"I loves me some X"

Brooke Pierce brookepierce at EARTHLINK.NET
Tue Jul 23 05:27:49 UTC 2002

I'm not sure to what extent "I loves me some" has been discussed here before
(I'm new to the list), but for what it's worth:

In my years living in Kentucky and Texas, I never heard the phrase.  Then I
moved to New York City about 4 years ago and soon started noticing it being
used almost exclusively by African-Americans.  I figured it had started as a
phrase unique to urban black culture, but now I'm hearing it more and more
from white kids (teens and college students, mostly) from all different
classes, backgrounds, and levels of education.

At first they seemed to be using it ironically, but not so much anymore.  I
think the educated kids still feel obligated to say it in a playful tone at
least, but it's said much more matter-of-factly than other street slang
phrases that they have picked up.

That's not to say that I hear "I loves me some X" often, but enough that I
even find myself saying it now and again.

Brooke Pierce


On Mon, 22 Jul 2002 22:27:34 -0400 Jesse Sheidlower <jester at PANIX.COM> wrote:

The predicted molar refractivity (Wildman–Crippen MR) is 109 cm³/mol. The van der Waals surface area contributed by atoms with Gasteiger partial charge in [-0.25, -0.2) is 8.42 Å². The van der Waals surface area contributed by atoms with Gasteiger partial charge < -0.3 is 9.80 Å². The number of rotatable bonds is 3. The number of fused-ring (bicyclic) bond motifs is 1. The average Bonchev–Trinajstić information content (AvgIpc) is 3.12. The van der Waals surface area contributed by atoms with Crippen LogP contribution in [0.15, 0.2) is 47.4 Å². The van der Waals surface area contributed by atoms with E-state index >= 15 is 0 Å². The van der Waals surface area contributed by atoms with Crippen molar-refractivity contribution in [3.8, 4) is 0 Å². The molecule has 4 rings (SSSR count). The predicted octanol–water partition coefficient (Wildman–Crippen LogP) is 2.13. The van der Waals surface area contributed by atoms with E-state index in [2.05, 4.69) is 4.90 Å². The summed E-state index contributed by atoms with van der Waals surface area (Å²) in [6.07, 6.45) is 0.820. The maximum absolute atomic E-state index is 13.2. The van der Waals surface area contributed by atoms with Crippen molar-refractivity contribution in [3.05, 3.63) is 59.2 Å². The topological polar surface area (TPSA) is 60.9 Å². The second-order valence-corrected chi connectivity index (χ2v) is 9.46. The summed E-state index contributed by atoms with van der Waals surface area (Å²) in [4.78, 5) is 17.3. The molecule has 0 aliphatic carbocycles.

On a bulletin board I subscribe to, a woman in her 30s posted
the following, in reference to children's books:

  it must be so cool when your kids reach an age where you can read and
  enjoy some of the same books. not that i don't loves me some _very hungry
  caterpiller,_ mind you, but y'know what i mean.

[_The Very Hungry Caterpiller_ is a classic young-children's book.]

I told her I had heard it a few times recently, and asked her if it
has any special associations or origins that she knew of; she replied:

  the first time i heard someone use that expression was back when i was in
  high school, visiting my uncle in georgia. i assumed it was a southern
  thing; a lower class southern thing, specifically. i've heard it a bunch
  since then, mostly being said by southerners, but also by non-southerners
  and/or more educated people who were using it ironically.

Just a data point.

Jesse Sheidlower

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